Need Help? 1 877 724 8100


silverfishes

Silverfish

Pestgon FactSheet


SILVERFISH (Lepisma saccharina)

Description:
Silverfish like firebrats, are small, slim, carrot-shaped, wingless insects that normally live outdoors. They are soft-bodied about 1/2 to 1 inch long and are silver-gray to pearly-bronze in color. Apparently they get their name from their irredecent shininess like a fish. Extending from the rear of the tapered abdomen are three antennae-like filaments. Silverfish often will harbor in cool, damp arfeas of a building and can derive nutrients from paper products and som adhesives used in office products.

Biology:
Silverfish are not often seen because they are nocturnal and can move very swiftly when startled. Silverfish and firebrats are active at night and hide during the day. The silverfish lives and develops in cool places with sufficient humidity, often storage areas, bathrooms and kitchens. Firebrats prefer warmer, dry environments, often near heaters. New buildings where the walls are still damp from plaster and green lumber may have increased numbers of silverfish. They can live for up to one year without food.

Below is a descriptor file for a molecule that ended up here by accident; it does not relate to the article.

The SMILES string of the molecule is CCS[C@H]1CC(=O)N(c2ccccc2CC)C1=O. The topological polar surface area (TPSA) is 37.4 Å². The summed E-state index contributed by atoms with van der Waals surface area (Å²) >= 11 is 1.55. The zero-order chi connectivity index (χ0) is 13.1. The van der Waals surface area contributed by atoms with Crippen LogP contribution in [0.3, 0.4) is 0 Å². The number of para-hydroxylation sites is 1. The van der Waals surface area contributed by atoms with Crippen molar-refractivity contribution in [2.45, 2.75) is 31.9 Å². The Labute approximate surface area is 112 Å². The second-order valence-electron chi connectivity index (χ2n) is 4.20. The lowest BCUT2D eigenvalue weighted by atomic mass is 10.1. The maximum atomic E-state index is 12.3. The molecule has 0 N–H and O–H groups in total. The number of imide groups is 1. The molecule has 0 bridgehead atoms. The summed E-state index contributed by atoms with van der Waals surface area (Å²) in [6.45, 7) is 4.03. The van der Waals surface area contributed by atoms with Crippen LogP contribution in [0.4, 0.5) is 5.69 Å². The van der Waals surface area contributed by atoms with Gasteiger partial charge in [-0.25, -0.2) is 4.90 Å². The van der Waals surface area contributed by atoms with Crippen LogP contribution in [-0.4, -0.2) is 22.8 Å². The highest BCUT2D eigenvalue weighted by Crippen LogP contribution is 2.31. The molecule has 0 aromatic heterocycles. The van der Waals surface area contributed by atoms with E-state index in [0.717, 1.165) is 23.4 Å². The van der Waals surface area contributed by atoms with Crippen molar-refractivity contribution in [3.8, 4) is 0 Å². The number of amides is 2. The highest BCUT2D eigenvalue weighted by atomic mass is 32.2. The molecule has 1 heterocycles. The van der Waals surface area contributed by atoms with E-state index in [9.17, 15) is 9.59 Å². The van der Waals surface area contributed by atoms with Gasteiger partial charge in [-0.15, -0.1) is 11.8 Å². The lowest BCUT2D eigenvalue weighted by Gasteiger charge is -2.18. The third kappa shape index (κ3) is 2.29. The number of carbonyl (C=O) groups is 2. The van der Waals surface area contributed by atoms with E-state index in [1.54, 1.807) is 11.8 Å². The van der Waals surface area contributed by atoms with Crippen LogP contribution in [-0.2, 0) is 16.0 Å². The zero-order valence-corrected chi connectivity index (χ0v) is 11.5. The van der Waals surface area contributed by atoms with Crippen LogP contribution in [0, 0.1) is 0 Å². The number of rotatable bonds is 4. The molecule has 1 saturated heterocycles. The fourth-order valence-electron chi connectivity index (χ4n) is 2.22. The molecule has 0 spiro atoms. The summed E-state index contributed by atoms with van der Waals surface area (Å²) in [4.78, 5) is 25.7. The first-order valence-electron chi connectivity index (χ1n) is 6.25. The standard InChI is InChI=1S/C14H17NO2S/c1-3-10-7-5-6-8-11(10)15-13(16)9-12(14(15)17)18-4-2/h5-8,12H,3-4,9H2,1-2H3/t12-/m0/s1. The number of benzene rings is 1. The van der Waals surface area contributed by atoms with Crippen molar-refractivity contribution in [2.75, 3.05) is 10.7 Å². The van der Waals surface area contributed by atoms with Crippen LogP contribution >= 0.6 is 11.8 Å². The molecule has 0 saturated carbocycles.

Economic Impact:
When trapped indoors silverfish will feed on almost anything. They seem to have a preference for starch, paper, gum, glue, cotton, linen and other common fabrics. That makes the furniture, wall coverings and many office supplies vulnerable to silverfish damage. They are often found among books feeding on paper and the glue in the binding.

Management Methods:
Removing old papers, corrugated boxes, books, and fabrics from storage areas will reduce their numbers by removing food and hiding places. Although it is a good preventative measure, from years of experience, Pestgon has determined that sanitation alone will not eliminate an infestation. A large infestation usually means the facility has been infested for some time. Insecticidal dust, residual aerosol insecticide or silverfish bait stations will usually eliminate these pests.

Addtional Links:
https://ipm.ucanr.edu/PMG/PESTNOTES/pn7475.html